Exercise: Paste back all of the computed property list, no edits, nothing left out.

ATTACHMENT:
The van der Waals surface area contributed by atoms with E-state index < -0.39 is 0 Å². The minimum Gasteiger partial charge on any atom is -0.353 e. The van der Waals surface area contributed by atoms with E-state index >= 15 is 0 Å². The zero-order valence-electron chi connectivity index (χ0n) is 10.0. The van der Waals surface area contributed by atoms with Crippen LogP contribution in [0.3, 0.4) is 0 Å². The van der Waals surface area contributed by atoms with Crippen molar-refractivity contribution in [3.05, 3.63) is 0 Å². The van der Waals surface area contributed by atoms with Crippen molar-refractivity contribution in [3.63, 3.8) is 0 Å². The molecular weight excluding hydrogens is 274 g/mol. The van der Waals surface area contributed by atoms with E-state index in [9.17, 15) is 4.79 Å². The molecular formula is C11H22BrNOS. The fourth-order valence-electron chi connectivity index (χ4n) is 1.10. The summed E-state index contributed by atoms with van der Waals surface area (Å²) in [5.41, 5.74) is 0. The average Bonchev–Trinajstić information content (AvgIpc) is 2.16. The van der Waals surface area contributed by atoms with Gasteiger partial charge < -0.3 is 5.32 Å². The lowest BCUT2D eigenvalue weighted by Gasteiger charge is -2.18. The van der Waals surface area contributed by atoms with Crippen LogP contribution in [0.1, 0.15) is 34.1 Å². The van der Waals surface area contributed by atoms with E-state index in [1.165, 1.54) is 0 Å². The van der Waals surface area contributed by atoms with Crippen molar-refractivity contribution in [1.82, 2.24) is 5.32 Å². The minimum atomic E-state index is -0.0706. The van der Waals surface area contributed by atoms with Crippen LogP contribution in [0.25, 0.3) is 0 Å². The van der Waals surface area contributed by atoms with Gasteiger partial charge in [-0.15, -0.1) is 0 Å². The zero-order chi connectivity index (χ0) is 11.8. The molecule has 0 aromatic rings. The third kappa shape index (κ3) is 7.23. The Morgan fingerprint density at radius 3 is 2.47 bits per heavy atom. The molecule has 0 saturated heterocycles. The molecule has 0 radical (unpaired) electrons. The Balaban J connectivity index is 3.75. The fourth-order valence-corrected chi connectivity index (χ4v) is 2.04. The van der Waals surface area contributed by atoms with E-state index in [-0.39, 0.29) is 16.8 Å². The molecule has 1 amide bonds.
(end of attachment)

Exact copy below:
The van der Waals surface area contributed by atoms with E-state index < -0.39 is 0 Å². The minimum Gasteiger partial charge on any atom is -0.353 e. The van der Waals surface area contributed by atoms with E-state index >= 15 is 0 Å². The zero-order valence-electron chi connectivity index (χ0n) is 10.0. The van der Waals surface area contributed by atoms with Crippen LogP contribution in [0.3, 0.4) is 0 Å². The van der Waals surface area contributed by atoms with Crippen molar-refractivity contribution in [3.05, 3.63) is 0 Å². The van der Waals surface area contributed by atoms with Crippen molar-refractivity contribution in [3.63, 3.8) is 0 Å². The molecular weight excluding hydrogens is 274 g/mol. The van der Waals surface area contributed by atoms with E-state index in [9.17, 15) is 4.79 Å². The molecular formula is C11H22BrNOS. The fourth-order valence-electron chi connectivity index (χ4n) is 1.10. The summed E-state index contributed by atoms with van der Waals surface area (Å²) in [5.41, 5.74) is 0. The average Bonchev–Trinajstić information content (AvgIpc) is 2.16. The van der Waals surface area contributed by atoms with Gasteiger partial charge < -0.3 is 5.32 Å². The lowest BCUT2D eigenvalue weighted by Gasteiger charge is -2.18. The van der Waals surface area contributed by atoms with Crippen LogP contribution in [0.1, 0.15) is 34.1 Å². The van der Waals surface area contributed by atoms with E-state index in [1.165, 1.54) is 0 Å². The van der Waals surface area contributed by atoms with Crippen molar-refractivity contribution in [1.82, 2.24) is 5.32 Å². The minimum atomic E-state index is -0.0706. The van der Waals surface area contributed by atoms with Crippen LogP contribution in [0.25, 0.3) is 0 Å². The van der Waals surface area contributed by atoms with Gasteiger partial charge in [-0.15, -0.1) is 0 Å². The zero-order chi connectivity index (χ0) is 11.8. The molecule has 0 aromatic rings. The third kappa shape index (κ3) is 7.23. The Morgan fingerprint density at radius 3 is 2.47 bits per heavy atom. The molecule has 0 saturated heterocycles. The molecule has 0 radical (unpaired) electrons. The Balaban J connectivity index is 3.75. The fourth-order valence-corrected chi connectivity index (χ4v) is 2.04. The van der Waals surface area contributed by atoms with E-state index in [-0.39, 0.29) is 16.8 Å². The molecule has 1 amide bonds.